A Web Window Onto Sausage-Making, Virginia Style
When Virginia's legislature convenes today with a big shindig in Jamestown, the descent into pessimism will have already begun. It's an election year, and while fear of losing their majority is driving Republicans to search for ways to persuade voters that they really do take traffic woes seriously, some Democrats are calculating that continued stalemate might be their best ticket, their best shot at winning a lot more seats in November.
But it ain't over till it's over, and for the next couple of months, we'll see a whole lot of wrangling about transportation, land use and a bunch of other issues. Virginia political blogger extraordinaire Waldo Jaquith has developed a nifty visual aid that shows how transportation and other issues rank in the minds of bill-writing legislators. Waldo fed the texts of all the bills filed so far this session into a program that produced a collage of words, a word cloud where transportation darkens the skies. You can see it here.
And the latest, coolest connect-to-the-voters shtick has some northern Virginia legislators blogging their way through the session. Delegates Kris Amundson and Bob Brink, Democrats from southeastern Fairfax and Arlington, respectively, are combining on 7-West, which not only covers the happenings in Richmond, but is a revealing window onto the long hours and continuing frustrations and joys of life at the grittiest rung of public life.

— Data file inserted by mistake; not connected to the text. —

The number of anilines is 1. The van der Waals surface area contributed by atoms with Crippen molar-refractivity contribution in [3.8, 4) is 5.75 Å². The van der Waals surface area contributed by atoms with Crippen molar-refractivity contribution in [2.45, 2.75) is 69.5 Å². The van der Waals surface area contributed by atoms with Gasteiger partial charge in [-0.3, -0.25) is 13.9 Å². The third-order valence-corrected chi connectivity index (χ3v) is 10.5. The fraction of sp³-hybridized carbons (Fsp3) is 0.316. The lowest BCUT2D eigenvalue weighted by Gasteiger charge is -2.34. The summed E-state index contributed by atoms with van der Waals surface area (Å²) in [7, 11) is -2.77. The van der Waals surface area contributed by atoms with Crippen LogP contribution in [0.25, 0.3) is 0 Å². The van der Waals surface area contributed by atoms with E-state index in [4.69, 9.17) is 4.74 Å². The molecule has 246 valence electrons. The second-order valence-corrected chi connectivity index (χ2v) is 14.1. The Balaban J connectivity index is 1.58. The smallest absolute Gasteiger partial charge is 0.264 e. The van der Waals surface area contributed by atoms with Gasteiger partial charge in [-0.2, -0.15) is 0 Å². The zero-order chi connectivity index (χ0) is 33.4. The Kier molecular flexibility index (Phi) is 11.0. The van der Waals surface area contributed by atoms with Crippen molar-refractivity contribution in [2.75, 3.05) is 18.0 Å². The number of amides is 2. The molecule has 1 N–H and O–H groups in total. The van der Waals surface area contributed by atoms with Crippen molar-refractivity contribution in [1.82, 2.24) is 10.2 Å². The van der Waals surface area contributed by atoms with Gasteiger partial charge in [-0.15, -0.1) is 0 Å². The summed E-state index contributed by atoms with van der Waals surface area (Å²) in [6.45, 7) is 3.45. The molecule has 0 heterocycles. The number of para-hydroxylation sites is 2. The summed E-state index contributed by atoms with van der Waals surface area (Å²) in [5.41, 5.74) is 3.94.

Delegate Adam Ebbin's new blog, In the Belly of the Beast, not only lists the legislation the Democrat from Arlington and Alexandria is proposing, but provides some surprisingly friendly memories of President Gerald Ford, and a travelogue of Ebbin's journey to London.
On the other side of the Red-Blue divide, Delegate Chris Saxman from Staunton offers a more policy-heavy blog, but manages to shoehorn in a nice rant against the increasingly pervasive practice of retailers' requiring customers to carry discount cards in order to get lower prices.
Virginia is the most web-savvy of the political scenes in this region, with far more politibloggers, blogging journalists and now blogging politicians too than Maryland and the District combined, and it's great to see that these technological innovations are leading to more engaged and intriguing political discourse.
By Marc Fisher |
January 10, 2007; 7:45 AM ET
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Posted by: Waldo Jaquith | January 10, 2007 8:18 PM
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